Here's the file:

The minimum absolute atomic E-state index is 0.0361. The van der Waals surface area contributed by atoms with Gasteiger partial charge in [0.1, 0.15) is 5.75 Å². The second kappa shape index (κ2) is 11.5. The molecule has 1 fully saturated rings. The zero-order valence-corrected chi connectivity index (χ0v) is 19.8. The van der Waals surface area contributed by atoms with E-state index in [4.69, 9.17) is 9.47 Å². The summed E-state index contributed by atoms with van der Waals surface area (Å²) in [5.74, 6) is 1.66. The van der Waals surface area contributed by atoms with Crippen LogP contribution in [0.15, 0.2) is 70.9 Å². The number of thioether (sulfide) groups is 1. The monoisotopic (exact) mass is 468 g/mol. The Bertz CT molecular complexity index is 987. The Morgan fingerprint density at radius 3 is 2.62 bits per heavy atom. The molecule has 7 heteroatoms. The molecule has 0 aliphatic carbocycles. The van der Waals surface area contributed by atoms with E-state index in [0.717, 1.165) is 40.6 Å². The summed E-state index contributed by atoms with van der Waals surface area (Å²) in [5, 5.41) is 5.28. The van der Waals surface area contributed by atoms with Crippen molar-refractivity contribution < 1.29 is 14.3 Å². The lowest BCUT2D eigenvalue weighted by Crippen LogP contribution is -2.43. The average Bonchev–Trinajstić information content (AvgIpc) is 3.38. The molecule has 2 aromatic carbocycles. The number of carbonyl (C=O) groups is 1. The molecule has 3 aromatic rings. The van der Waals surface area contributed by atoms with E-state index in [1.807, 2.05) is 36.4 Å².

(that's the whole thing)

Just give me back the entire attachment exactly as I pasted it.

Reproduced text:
The minimum absolute atomic E-state index is 0.0361. The van der Waals surface area contributed by atoms with Gasteiger partial charge in [0.1, 0.15) is 5.75 Å². The second kappa shape index (κ2) is 11.5. The molecule has 1 fully saturated rings. The zero-order valence-corrected chi connectivity index (χ0v) is 19.8. The van der Waals surface area contributed by atoms with E-state index in [4.69, 9.17) is 9.47 Å². The summed E-state index contributed by atoms with van der Waals surface area (Å²) in [5.74, 6) is 1.66. The van der Waals surface area contributed by atoms with Crippen LogP contribution in [0.15, 0.2) is 70.9 Å². The number of thioether (sulfide) groups is 1. The monoisotopic (exact) mass is 468 g/mol. The Bertz CT molecular complexity index is 987. The Morgan fingerprint density at radius 3 is 2.62 bits per heavy atom. The molecule has 7 heteroatoms. The molecule has 0 aliphatic carbocycles. The van der Waals surface area contributed by atoms with E-state index in [0.717, 1.165) is 40.6 Å². The summed E-state index contributed by atoms with van der Waals surface area (Å²) in [5, 5.41) is 5.28. The van der Waals surface area contributed by atoms with Crippen molar-refractivity contribution < 1.29 is 14.3 Å². The lowest BCUT2D eigenvalue weighted by Crippen LogP contribution is -2.43. The average Bonchev–Trinajstić information content (AvgIpc) is 3.38. The molecule has 2 aromatic carbocycles. The number of carbonyl (C=O) groups is 1. The molecule has 3 aromatic rings. The van der Waals surface area contributed by atoms with E-state index in [1.807, 2.05) is 36.4 Å².